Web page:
Large lime trees may look spectacular but I often wonder if the people campaigning against their replacement have driveways or garages to protect them from the year-round public nuisance.
For the rest of us, if the trees were young people, the police would be seeking dispersal orders.
Week in, week out, the tree detritus rained down onto the ground, cars and house windows is mucky and never-ending, especially the sticky so-called honeydew made up of aphid excretions, so thick you can see it falling.
Then there is the uncontrollable flow of pigeon and magpie droppings.
Daily cleaning is required to make cars drivable (which uses a lot of water) and if you leave your car for a week it can get so dirty and sticky that hand wash firms may refuse to touch it.
As the trees grow they block light to windows and gardens, interfere with telephone wires, and their roots wrench the pavements to the extent that one house I know has a flooded front gateway after every significant rainfall which Amey say they can’t ameliorate without removing the tree.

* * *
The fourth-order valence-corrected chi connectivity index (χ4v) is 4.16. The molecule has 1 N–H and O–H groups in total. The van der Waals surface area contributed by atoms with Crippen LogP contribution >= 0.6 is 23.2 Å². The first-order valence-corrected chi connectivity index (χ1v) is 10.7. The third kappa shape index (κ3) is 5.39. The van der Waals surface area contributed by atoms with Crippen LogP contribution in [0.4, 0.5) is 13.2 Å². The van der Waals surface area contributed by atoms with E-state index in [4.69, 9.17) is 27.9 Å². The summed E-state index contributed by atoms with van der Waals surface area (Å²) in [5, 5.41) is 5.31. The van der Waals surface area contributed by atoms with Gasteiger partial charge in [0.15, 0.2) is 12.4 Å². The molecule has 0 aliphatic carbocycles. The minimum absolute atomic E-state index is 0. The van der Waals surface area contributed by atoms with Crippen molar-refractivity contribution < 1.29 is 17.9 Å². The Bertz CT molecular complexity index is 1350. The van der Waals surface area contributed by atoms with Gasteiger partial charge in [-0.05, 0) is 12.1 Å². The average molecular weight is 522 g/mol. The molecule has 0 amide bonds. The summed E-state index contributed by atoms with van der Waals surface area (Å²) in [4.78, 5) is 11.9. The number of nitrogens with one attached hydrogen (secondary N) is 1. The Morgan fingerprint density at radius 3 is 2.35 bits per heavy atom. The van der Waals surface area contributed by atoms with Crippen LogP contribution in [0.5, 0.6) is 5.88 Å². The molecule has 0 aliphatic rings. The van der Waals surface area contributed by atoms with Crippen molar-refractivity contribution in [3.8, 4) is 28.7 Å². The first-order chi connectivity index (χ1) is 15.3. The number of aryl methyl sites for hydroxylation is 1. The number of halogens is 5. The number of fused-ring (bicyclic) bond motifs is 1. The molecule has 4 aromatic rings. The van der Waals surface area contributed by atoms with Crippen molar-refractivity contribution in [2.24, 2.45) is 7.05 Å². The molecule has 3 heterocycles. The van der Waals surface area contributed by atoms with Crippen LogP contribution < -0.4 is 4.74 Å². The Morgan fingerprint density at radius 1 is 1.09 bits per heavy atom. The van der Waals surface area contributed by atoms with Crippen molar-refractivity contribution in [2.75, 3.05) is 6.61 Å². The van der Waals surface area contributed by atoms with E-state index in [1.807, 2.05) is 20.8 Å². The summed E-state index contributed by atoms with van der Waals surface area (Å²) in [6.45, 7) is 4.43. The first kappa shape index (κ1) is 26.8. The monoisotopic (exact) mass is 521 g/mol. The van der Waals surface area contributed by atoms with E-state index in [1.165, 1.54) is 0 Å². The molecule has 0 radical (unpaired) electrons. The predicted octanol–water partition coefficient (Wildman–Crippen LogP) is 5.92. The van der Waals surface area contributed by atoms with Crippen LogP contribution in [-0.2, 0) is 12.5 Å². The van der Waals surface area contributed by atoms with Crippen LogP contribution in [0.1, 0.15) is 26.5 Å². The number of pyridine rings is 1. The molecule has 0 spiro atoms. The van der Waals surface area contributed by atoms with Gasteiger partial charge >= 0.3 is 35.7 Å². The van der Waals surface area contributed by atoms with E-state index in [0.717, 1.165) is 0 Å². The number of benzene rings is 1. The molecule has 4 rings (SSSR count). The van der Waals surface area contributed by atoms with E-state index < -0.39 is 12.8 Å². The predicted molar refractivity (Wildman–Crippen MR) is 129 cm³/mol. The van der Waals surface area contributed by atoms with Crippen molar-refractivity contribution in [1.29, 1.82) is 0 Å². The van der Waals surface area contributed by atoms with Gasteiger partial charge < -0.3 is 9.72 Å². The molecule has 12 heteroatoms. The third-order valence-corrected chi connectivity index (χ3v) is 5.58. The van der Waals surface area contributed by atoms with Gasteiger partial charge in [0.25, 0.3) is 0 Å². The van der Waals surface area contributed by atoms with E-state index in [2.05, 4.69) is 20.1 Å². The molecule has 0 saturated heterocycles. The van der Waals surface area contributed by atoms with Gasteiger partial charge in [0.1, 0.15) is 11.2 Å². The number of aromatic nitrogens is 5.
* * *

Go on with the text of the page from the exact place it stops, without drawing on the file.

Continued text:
Even supposedly healthy trees drop large dead branches which damage cars and pose risks to pedestrians.
Previous maintenance polices were inadequate and often seemed to increase the rate of growth.
We can’t wait for the tree replacement programme to reach our road, though we are concerned that Streets Ahead seem to intend to replant more lime trees when there must be other varieties or species which are decorative and functional but easier to manage.
I hold no brief for Amey, whose communication with the public is often lamentable, (especially through careless and misleading signage), but to accuse of them of vandalism in this instance seems far too one-sided.